By editorial board • 

Springfield's second chair appears good fit for McMinnville

If you ignore the recent short-lived tenure of retired Air Force Gen. Martha Meeker, embracing a new city manager is something we undertake only every quarter century or so.

We had the Joe Dancer era, then we had the Kent Taylor era. Or more accurately, perhaps, we then had the Kent Taylor/Ed Gormley era, as the manager’s 28 years largely overlapped the mayor’s 24, and the two functioned in remarkable harmony.

We felt Meeker brought much more to our community than her council critics gave her credit for, particularly chief critic Kevin Jeffries, whose caustic assessment seemed to go well beyond the individual councilor critiques it aimed to summarize. Nonetheless, that relationship ended up running irreparably aground in relatively short order.

So the council dutifully cast about for a new suitor, and the process produced one that, by all accounts, seems destined to fill the void in Taylor-like fashion in Jeff Towery, coming off a tour as assistant city manager in Springfield. To say he towered over his competition would be more than fair in our assessment, and we had a good inside look.

Towery is 55, so we don’t foresee wringing a quarter century of service out of him. Something more akin to a decade seems a reasonable target. But he made it clear he’s hoping to make McMinnville the final stop in his career.

He has experience serving as a city manager or assistant city manager in the Oregon communities of Auburn, Cottage Grove, Coos Bay and Springfield — something Meeker lacked. He also holds a master’s from New York’s highly regarded Syracuse University, plus department head experience with Lane County, one of Oregon’s largest.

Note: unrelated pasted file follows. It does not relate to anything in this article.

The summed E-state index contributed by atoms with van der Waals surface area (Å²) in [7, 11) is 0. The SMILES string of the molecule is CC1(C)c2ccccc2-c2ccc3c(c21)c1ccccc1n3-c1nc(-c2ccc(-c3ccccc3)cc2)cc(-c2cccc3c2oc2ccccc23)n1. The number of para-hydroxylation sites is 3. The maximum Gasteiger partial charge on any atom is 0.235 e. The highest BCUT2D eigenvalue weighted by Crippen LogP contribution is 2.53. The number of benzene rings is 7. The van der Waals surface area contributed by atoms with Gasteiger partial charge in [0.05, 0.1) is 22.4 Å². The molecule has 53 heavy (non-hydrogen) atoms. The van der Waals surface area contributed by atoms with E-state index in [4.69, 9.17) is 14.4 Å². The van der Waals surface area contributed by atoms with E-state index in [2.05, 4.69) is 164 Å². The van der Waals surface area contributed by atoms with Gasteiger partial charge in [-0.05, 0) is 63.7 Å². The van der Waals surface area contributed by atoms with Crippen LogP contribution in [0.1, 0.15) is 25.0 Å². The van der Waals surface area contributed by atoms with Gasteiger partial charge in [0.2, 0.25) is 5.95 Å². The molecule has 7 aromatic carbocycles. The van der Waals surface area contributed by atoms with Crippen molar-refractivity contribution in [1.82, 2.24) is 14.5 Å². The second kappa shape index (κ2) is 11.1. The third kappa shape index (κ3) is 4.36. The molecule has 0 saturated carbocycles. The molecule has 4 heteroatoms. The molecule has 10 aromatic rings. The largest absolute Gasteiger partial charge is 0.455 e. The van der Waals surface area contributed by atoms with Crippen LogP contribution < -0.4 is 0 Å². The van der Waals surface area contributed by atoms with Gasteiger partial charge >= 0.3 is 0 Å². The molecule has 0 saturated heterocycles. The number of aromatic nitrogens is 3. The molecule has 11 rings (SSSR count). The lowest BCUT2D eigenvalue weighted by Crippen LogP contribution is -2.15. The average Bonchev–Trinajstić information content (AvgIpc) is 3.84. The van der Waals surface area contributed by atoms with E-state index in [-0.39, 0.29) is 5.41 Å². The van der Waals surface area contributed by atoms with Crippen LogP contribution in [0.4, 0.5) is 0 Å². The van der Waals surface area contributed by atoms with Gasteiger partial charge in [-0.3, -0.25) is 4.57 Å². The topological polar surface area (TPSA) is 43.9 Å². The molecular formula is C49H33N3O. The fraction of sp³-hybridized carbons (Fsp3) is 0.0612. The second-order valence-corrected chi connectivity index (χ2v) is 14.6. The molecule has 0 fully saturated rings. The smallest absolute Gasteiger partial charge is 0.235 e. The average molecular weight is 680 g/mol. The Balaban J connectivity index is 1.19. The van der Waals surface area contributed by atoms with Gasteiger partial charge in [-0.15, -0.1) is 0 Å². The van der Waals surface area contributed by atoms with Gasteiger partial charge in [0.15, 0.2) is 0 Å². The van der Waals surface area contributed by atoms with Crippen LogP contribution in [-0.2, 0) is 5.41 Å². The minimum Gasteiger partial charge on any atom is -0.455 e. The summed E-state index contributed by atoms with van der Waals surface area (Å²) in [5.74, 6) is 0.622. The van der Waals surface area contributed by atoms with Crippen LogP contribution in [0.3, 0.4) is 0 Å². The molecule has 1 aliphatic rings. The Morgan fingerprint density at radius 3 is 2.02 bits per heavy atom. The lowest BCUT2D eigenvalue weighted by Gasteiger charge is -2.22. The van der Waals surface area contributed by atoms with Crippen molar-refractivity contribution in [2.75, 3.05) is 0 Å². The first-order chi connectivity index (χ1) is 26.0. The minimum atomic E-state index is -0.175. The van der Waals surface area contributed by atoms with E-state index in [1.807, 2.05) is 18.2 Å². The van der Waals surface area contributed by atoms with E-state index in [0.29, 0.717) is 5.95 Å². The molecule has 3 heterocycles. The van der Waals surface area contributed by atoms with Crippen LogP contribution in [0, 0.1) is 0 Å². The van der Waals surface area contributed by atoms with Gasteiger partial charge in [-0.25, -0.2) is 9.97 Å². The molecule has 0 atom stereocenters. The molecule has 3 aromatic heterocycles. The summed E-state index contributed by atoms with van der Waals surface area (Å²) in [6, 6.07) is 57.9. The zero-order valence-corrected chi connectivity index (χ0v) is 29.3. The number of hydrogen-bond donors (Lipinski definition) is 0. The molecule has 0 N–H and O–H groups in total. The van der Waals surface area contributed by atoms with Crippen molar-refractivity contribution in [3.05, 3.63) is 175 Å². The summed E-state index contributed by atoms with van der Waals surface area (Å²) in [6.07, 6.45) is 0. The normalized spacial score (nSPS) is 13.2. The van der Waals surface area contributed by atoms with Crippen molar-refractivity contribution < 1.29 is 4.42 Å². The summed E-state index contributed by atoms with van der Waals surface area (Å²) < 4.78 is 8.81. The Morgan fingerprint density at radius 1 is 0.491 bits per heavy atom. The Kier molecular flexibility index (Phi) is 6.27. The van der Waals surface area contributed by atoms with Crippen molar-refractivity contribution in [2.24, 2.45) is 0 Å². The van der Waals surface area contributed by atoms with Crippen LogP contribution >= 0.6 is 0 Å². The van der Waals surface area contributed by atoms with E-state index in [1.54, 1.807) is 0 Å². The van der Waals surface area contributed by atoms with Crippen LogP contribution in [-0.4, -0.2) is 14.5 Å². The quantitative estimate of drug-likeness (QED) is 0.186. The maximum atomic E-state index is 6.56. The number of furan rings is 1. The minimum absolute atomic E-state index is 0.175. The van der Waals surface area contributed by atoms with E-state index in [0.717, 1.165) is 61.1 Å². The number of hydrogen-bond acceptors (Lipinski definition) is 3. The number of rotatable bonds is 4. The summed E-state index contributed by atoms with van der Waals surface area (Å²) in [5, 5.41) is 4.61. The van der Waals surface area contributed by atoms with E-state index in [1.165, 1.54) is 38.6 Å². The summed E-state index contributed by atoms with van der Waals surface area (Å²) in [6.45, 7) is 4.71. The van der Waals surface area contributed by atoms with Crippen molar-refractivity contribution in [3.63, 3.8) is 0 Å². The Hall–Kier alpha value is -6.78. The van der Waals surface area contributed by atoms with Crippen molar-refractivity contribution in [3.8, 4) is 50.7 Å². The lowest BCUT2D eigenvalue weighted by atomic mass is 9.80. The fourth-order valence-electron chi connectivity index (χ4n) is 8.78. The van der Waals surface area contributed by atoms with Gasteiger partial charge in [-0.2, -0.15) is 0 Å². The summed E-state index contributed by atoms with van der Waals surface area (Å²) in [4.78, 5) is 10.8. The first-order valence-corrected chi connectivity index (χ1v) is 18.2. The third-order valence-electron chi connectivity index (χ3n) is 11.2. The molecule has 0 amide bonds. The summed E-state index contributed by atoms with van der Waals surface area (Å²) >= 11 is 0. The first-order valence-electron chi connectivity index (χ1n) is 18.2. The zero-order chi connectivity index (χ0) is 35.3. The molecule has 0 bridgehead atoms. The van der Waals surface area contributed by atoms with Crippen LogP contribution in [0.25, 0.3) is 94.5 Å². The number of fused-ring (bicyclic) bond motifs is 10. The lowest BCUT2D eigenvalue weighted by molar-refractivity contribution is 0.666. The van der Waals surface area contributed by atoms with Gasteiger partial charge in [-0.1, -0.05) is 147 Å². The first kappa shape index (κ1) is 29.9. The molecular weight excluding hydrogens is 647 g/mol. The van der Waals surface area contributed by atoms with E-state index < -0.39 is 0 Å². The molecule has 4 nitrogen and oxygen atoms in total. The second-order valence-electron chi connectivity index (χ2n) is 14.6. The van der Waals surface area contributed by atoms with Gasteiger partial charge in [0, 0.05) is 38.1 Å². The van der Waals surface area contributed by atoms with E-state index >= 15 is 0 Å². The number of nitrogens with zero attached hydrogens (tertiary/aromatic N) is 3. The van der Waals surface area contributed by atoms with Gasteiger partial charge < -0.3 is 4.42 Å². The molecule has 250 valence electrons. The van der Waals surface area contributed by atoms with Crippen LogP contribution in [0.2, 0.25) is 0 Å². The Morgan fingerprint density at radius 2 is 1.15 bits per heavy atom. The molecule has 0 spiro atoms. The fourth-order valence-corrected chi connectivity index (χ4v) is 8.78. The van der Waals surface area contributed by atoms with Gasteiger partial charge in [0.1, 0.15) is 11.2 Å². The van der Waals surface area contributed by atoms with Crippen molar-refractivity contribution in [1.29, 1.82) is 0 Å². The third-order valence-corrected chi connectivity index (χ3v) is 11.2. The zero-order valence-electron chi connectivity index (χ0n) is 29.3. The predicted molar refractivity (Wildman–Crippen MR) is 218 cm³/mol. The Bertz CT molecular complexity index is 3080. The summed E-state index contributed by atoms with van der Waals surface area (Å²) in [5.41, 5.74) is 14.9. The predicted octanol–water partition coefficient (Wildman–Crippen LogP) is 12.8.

More importantly, perhaps, he projects a smooth personal style — one that promises to stir less disaffection among his department head subordinates and city council supervisors. He doesn’t display the rough edges that seemed to ruffle many with Meeker.

We shared the council’s enthusiasm for Towery when the city’s four finalists arrived in the middle of a winter snowstorm for interviews and a public meet and greet.

He had really done his homework, and it showed. His command of the community’s history, aspirations and style was impressive.

Feeling it had gone astray the last time, the council was intent on finding a personable candidate who projected relaxed confidence based on relevant experience. The council was not necessarily looking for a Taylor clone, but was determined to avoid anything even resembling a Meeker duplication.

It was looking for someone prepared to lead the parade without venturing too far out in front, to bring everyone else around before pushing ahead, to share credit liberally and keep key players well-apprised. 

Our initial assessment is, mission accomplished. We hope that judgement holds as the years pass, and we won’t need to conduct another manager search until well into the 2020s, if not beyond. We have several major undertakings looming, and they demand a steady hand at the helm.



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